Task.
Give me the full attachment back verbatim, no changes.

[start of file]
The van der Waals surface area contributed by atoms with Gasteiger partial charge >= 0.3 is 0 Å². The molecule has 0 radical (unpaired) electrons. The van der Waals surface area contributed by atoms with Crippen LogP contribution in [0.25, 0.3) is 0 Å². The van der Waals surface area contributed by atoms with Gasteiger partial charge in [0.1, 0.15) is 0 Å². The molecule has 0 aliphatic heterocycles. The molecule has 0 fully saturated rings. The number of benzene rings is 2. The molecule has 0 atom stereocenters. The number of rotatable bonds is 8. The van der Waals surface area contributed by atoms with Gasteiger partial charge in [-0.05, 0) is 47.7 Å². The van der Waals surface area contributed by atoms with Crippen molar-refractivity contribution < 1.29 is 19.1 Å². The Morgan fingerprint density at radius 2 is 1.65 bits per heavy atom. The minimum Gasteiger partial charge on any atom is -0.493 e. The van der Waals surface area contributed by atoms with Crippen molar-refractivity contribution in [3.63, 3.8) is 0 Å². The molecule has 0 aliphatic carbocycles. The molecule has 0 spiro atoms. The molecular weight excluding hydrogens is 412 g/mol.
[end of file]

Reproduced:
The van der Waals surface area contributed by atoms with Gasteiger partial charge >= 0.3 is 0 Å². The molecule has 0 radical (unpaired) electrons. The van der Waals surface area contributed by atoms with Crippen LogP contribution in [0.25, 0.3) is 0 Å². The van der Waals surface area contributed by atoms with Gasteiger partial charge in [0.1, 0.15) is 0 Å². The molecule has 0 aliphatic heterocycles. The molecule has 0 fully saturated rings. The number of benzene rings is 2. The molecule has 0 atom stereocenters. The number of rotatable bonds is 8. The van der Waals surface area contributed by atoms with Gasteiger partial charge in [-0.05, 0) is 47.7 Å². The van der Waals surface area contributed by atoms with Crippen molar-refractivity contribution < 1.29 is 19.1 Å². The Morgan fingerprint density at radius 2 is 1.65 bits per heavy atom. The minimum Gasteiger partial charge on any atom is -0.493 e. The van der Waals surface area contributed by atoms with Crippen molar-refractivity contribution in [3.63, 3.8) is 0 Å². The molecule has 0 aliphatic carbocycles. The molecule has 0 spiro atoms. The molecular weight excluding hydrogens is 412 g/mol.